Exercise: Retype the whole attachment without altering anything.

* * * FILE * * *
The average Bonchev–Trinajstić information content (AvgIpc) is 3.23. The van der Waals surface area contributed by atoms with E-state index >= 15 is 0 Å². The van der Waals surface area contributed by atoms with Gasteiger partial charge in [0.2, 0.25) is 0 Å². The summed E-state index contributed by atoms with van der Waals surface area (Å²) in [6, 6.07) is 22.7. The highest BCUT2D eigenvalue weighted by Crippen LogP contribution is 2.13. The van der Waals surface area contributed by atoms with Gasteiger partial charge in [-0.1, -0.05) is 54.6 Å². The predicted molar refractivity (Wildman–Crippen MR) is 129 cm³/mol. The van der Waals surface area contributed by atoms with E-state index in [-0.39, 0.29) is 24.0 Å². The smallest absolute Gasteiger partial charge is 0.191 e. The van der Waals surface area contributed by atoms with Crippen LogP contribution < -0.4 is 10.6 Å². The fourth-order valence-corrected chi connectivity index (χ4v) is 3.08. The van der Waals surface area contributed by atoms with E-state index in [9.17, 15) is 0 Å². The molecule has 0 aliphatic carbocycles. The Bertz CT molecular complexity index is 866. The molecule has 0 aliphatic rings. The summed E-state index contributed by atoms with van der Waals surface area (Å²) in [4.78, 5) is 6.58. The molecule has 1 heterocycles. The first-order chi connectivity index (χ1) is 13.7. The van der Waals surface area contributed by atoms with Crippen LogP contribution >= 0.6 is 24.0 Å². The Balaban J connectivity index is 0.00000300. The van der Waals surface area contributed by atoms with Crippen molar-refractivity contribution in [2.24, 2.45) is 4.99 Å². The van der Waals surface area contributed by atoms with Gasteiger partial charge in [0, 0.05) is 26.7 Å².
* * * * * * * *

The average Bonchev–Trinajstić information content (AvgIpc) is 3.23. The van der Waals surface area contributed by atoms with E-state index >= 15 is 0 Å². The van der Waals surface area contributed by atoms with Gasteiger partial charge in [0.2, 0.25) is 0 Å². The summed E-state index contributed by atoms with van der Waals surface area (Å²) in [6, 6.07) is 22.7. The highest BCUT2D eigenvalue weighted by Crippen LogP contribution is 2.13. The van der Waals surface area contributed by atoms with Gasteiger partial charge in [-0.1, -0.05) is 54.6 Å². The predicted molar refractivity (Wildman–Crippen MR) is 129 cm³/mol. The van der Waals surface area contributed by atoms with E-state index in [-0.39, 0.29) is 24.0 Å². The smallest absolute Gasteiger partial charge is 0.191 e. The van der Waals surface area contributed by atoms with Crippen LogP contribution < -0.4 is 10.6 Å². The fourth-order valence-corrected chi connectivity index (χ4v) is 3.08. The van der Waals surface area contributed by atoms with E-state index in [9.17, 15) is 0 Å². The molecule has 0 aliphatic carbocycles. The Bertz CT molecular complexity index is 866. The molecule has 0 aliphatic rings. The summed E-state index contributed by atoms with van der Waals surface area (Å²) in [4.78, 5) is 6.58. The molecule has 1 heterocycles. The first-order chi connectivity index (χ1) is 13.7. The van der Waals surface area contributed by atoms with Crippen LogP contribution >= 0.6 is 24.0 Å². The Balaban J connectivity index is 0.00000300. The van der Waals surface area contributed by atoms with Crippen molar-refractivity contribution in [2.24, 2.45) is 4.99 Å². The van der Waals surface area contributed by atoms with Gasteiger partial charge in [0, 0.05) is 26.7 Å².